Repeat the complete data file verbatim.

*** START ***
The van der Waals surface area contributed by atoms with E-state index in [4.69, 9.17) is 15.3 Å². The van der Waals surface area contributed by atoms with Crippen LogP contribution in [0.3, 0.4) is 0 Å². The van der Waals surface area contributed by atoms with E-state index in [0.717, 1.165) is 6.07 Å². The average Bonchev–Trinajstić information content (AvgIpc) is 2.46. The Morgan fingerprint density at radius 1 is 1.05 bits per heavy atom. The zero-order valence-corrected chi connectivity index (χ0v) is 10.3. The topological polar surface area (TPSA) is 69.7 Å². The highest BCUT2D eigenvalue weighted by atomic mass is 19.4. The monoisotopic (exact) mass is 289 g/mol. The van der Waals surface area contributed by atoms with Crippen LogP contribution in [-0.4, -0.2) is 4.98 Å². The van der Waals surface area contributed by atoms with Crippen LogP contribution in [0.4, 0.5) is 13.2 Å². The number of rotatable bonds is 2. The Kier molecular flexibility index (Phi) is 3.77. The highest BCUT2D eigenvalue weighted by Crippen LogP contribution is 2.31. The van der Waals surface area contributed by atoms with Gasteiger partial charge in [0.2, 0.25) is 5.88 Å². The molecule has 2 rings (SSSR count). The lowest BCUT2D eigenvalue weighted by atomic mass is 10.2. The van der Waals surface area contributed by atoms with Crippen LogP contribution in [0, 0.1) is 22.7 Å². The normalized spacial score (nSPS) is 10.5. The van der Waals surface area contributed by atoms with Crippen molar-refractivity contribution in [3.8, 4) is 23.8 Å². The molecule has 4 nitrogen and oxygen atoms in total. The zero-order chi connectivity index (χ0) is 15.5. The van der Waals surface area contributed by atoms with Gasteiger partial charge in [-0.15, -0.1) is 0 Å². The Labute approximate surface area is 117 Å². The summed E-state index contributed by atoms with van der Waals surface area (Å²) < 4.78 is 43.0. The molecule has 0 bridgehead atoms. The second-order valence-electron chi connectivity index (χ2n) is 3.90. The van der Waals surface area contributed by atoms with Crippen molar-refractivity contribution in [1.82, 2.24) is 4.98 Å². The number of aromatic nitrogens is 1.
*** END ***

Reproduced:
The van der Waals surface area contributed by atoms with E-state index in [4.69, 9.17) is 15.3 Å². The van der Waals surface area contributed by atoms with Crippen LogP contribution in [0.3, 0.4) is 0 Å². The van der Waals surface area contributed by atoms with E-state index in [0.717, 1.165) is 6.07 Å². The average Bonchev–Trinajstić information content (AvgIpc) is 2.46. The Morgan fingerprint density at radius 1 is 1.05 bits per heavy atom. The zero-order valence-corrected chi connectivity index (χ0v) is 10.3. The topological polar surface area (TPSA) is 69.7 Å². The highest BCUT2D eigenvalue weighted by atomic mass is 19.4. The monoisotopic (exact) mass is 289 g/mol. The van der Waals surface area contributed by atoms with Crippen LogP contribution in [-0.4, -0.2) is 4.98 Å². The van der Waals surface area contributed by atoms with Crippen LogP contribution in [0.4, 0.5) is 13.2 Å². The number of rotatable bonds is 2. The Kier molecular flexibility index (Phi) is 3.77. The highest BCUT2D eigenvalue weighted by Crippen LogP contribution is 2.31. The van der Waals surface area contributed by atoms with Gasteiger partial charge in [0.2, 0.25) is 5.88 Å². The molecule has 2 rings (SSSR count). The lowest BCUT2D eigenvalue weighted by atomic mass is 10.2. The van der Waals surface area contributed by atoms with Crippen LogP contribution in [0, 0.1) is 22.7 Å². The normalized spacial score (nSPS) is 10.5. The van der Waals surface area contributed by atoms with Crippen molar-refractivity contribution in [3.8, 4) is 23.8 Å². The molecule has 4 nitrogen and oxygen atoms in total. The zero-order chi connectivity index (χ0) is 15.5. The van der Waals surface area contributed by atoms with Gasteiger partial charge in [-0.15, -0.1) is 0 Å². The Labute approximate surface area is 117 Å². The summed E-state index contributed by atoms with van der Waals surface area (Å²) < 4.78 is 43.0. The molecule has 0 bridgehead atoms. The second-order valence-electron chi connectivity index (χ2n) is 3.90. The van der Waals surface area contributed by atoms with Crippen molar-refractivity contribution in [1.82, 2.24) is 4.98 Å². The number of aromatic nitrogens is 1.